“Löwenmensch figurine, found in the Hohlenstein-Stadel cave of Germany's Swabian Alb and dated at 40,000 years old, is associated with the Aurignacian culture and is the oldest known anthropomorphic animal figurine in the world.” ( Dagmar Hollmann/ CC BY SA 4.0 )


  • Restorers are working on 86 preserved plaster casts of Romanswho died when Mt Vesuvius erupted in 79AD
  • Each of the victims have been entombed in ash and now plaster for more than 1,900 years
  • Experts have spent the summer scanning these bodies using CT scanners at the Pompeii Archaeological Site
  • They have now released the first results of these scans to show what lies beneath the plaster of the victims

Published: 17:28 BST, 29 September 2015 | Updated: 18:06 BST, 1 February 2016

After being entombed in ash for more than 1,900 years, the victims of the devastating eruption in Pompeii are being brought to life using modern-day imaging technology.

Archaeologists have spent the past year carefully restoring and scanning the preserved bodies of 86 Romans who died when Mount Vesuvius erupted in 79AD.

Now, the restorers have released the first results of these scans to show what lies under the plaster and casings of these people frozen in time.

Archaeologists have spent the past year carefully restoring and scanning the preserved bodies of 86 Romans who died when Mount Vesuvius erupted near Pompeii in 79AD. They have now released the first results of these scans to show what lies beneath the plaster and casings of the people frozen in time (scans of a victim believed to have been four years old when he died is shown)

Perhaps the most surprising discovery was the excellent conditions of the Roman's teeth. Researchers say it suggests they must have had a low sugar, high fibre diet and may even had eaten better than we did.

Among the victims to be scanned was a boy, believed to be around four years old, found frozen in terror.

He was discovered alongside an adult male and female, presumed to be his parents, as well as a younger child who appeared to be asleep on his mother's lap.

The little boy's clothing is visible in the plaster cast but now scans have revealed his tiny skeleton beneath these clothes.


2. Prehistory: A History

For most of human history, our beliefs about our origins drew upon oral traditions or the evidence found in ancient texts. One 17th-century scholar calculated, on the basis of biblical genealogies, that the creation happened in 4004 B.C. subsequent refinements settled on the date of Oct. 23. Sir Isaac Newton criticized the ancient Egyptians for the “vanity” of their own calendrical reckoning, which placed the beginning of their monarchy before the existence of the world. As the pre-eminent British archaeologist Colin Renfrew once put it, “For an educated man in the 17th or even the 18th century, any suggestion that the human past extended back further than 6,000 years was a vain and foolish speculation.”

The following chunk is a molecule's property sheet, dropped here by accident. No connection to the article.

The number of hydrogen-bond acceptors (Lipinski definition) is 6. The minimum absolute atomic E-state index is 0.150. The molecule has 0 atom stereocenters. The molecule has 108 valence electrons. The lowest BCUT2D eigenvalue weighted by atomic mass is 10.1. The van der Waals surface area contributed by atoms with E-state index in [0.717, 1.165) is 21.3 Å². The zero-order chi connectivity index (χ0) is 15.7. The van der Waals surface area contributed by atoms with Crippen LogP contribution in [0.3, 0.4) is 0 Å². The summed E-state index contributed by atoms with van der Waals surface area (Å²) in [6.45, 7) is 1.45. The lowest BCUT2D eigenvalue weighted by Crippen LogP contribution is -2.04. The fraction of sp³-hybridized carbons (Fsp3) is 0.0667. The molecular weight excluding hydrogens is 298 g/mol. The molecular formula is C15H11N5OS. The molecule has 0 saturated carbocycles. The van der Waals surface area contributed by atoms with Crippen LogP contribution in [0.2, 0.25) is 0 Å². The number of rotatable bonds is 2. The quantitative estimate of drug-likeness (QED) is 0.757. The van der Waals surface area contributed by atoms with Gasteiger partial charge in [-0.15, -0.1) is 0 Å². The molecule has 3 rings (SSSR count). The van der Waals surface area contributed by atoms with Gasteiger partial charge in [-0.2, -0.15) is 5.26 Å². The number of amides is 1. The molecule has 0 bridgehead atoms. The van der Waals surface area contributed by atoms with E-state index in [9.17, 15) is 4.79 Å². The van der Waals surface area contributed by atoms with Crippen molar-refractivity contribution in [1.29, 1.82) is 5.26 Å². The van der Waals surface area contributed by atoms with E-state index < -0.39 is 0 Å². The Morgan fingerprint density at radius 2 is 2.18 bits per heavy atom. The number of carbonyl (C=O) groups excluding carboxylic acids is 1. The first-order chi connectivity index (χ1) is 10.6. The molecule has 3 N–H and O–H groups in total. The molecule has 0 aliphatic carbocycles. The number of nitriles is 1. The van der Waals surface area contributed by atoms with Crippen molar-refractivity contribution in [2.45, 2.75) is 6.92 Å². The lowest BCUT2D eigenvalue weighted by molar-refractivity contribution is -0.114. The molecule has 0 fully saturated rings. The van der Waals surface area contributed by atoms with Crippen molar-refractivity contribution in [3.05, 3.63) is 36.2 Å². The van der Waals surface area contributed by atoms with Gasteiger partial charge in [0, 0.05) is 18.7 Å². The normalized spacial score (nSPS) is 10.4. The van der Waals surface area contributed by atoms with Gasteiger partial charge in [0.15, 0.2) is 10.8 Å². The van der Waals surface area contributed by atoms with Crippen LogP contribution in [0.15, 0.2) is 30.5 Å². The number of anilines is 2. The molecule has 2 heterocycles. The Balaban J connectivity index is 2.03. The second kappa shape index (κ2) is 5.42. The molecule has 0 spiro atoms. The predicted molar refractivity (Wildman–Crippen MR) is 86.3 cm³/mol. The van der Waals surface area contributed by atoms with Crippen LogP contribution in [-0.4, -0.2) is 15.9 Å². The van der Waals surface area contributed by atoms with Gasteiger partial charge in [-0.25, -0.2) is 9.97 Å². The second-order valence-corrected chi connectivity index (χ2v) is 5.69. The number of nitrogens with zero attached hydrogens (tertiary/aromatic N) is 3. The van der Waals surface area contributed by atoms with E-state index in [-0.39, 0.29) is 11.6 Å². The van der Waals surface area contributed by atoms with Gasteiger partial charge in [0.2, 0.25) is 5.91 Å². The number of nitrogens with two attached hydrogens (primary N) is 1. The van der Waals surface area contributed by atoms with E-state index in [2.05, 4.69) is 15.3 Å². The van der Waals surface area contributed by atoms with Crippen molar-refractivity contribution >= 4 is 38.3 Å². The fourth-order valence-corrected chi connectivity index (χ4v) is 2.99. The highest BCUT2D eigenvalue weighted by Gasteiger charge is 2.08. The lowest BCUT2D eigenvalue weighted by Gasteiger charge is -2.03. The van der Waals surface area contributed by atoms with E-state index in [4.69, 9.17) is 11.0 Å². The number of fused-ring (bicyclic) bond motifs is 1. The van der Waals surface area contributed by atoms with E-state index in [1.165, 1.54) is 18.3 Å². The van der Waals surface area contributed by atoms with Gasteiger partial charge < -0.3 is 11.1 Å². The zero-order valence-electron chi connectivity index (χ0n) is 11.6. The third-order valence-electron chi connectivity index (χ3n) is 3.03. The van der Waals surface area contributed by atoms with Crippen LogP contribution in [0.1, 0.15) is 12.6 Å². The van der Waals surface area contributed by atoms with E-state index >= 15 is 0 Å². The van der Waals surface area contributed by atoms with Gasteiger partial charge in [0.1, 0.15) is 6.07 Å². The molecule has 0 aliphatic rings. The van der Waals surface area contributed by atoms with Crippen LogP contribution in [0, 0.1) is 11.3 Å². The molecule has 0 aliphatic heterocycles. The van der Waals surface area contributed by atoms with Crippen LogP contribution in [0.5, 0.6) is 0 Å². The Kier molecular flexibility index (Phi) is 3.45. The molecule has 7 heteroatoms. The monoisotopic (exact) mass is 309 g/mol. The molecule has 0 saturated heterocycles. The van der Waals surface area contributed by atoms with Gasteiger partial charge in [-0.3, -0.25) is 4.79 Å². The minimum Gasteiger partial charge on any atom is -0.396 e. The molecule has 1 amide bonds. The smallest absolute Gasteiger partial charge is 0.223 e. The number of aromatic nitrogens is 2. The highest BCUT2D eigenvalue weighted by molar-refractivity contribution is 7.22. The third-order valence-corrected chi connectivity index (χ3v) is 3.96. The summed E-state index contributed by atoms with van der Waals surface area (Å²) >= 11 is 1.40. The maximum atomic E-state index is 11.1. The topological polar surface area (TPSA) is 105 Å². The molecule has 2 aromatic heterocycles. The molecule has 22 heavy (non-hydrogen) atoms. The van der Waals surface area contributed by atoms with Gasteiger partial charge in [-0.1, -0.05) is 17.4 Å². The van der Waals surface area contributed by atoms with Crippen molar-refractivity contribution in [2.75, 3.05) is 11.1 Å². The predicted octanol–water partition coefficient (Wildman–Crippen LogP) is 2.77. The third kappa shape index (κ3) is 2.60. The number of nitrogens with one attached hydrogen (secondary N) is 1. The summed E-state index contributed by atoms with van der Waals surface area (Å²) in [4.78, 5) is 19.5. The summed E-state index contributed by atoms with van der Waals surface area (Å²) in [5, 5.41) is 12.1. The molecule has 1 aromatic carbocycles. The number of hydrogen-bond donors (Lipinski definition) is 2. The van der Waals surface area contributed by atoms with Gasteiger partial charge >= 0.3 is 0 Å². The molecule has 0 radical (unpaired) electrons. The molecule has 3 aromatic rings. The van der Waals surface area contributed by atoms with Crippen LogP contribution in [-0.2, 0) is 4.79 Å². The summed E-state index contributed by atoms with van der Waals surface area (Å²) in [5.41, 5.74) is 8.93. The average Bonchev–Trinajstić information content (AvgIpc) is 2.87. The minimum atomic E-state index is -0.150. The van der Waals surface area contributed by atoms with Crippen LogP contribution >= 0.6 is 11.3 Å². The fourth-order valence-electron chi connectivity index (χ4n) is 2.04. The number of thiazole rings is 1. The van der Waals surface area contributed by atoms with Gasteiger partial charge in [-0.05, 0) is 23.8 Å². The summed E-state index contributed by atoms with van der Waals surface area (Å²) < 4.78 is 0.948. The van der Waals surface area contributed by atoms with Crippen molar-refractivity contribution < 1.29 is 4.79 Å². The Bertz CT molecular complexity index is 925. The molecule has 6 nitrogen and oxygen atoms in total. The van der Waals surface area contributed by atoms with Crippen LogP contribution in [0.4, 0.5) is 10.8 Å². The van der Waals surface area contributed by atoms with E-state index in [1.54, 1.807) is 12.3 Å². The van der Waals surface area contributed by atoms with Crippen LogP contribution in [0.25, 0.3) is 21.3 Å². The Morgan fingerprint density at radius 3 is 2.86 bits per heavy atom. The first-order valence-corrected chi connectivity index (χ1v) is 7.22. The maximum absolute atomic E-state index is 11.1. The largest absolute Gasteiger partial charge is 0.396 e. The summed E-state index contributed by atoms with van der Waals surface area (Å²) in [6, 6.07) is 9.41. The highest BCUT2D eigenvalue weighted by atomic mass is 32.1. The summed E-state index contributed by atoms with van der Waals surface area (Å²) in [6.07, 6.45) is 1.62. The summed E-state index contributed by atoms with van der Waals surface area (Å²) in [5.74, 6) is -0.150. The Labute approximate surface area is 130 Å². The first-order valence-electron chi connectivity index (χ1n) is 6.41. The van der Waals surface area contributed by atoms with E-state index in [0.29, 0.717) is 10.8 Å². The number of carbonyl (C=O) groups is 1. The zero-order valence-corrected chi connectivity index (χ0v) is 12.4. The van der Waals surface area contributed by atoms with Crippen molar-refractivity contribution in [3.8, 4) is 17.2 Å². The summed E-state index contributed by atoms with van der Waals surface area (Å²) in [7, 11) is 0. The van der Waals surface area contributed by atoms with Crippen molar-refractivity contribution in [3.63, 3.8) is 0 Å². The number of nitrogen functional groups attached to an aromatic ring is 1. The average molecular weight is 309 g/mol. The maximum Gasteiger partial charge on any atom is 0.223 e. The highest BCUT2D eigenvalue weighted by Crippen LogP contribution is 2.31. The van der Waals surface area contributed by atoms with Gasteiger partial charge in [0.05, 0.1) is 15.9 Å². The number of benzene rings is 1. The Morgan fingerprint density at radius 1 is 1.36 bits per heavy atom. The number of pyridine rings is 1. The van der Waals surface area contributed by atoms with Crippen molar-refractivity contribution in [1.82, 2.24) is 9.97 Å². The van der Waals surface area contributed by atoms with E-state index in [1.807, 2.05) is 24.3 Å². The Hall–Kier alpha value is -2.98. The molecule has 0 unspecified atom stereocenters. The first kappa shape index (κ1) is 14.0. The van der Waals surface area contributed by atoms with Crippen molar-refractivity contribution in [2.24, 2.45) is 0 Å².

It wasn’t long before a series of scientific interventions pried open human prehistory to methodical study. Two great advances of 1859 helped cement the view that 4004 B.C. was not, in fact, the starting point of all human activity. The first was the argument, made by a geologist and an antiquarian, that animal remains found alongside stone tools in Britain and France proved the antiquity of the human race. The second was the publication of Darwin’s “On the Origin of Species,” which was incompatible with both the specifics of biblical creationism and the more general proposition that the world was only a few thousand years old. It was all of a sudden widely plausible that stuff in the ground had been there for an unimaginably long time.

Before anyone could even begin to tell an ordered story about what might have happened, however, there needed to be a way to differentiate what happened sooner from what happened later. In the early 20th century, geologists and archaeologists began to draw upon contemporary observations of regular sedimentary deposits to project elementary prehistorical “clocks” backward in time. The end of the last ice age, for example, was set at about 10,000 years ago. Archaeologists then realized that they could cross-reference these geological clocks with the earliest written documents, ancient Egyptian and Mesopotamian records that reached back 4,000 or 5,000 years. If geological time could be roughly calibrated everywhere, and if even a smattering of places had left behind calendars, recorded history could be tied to sedimentary chronology and true dates derived from the ground.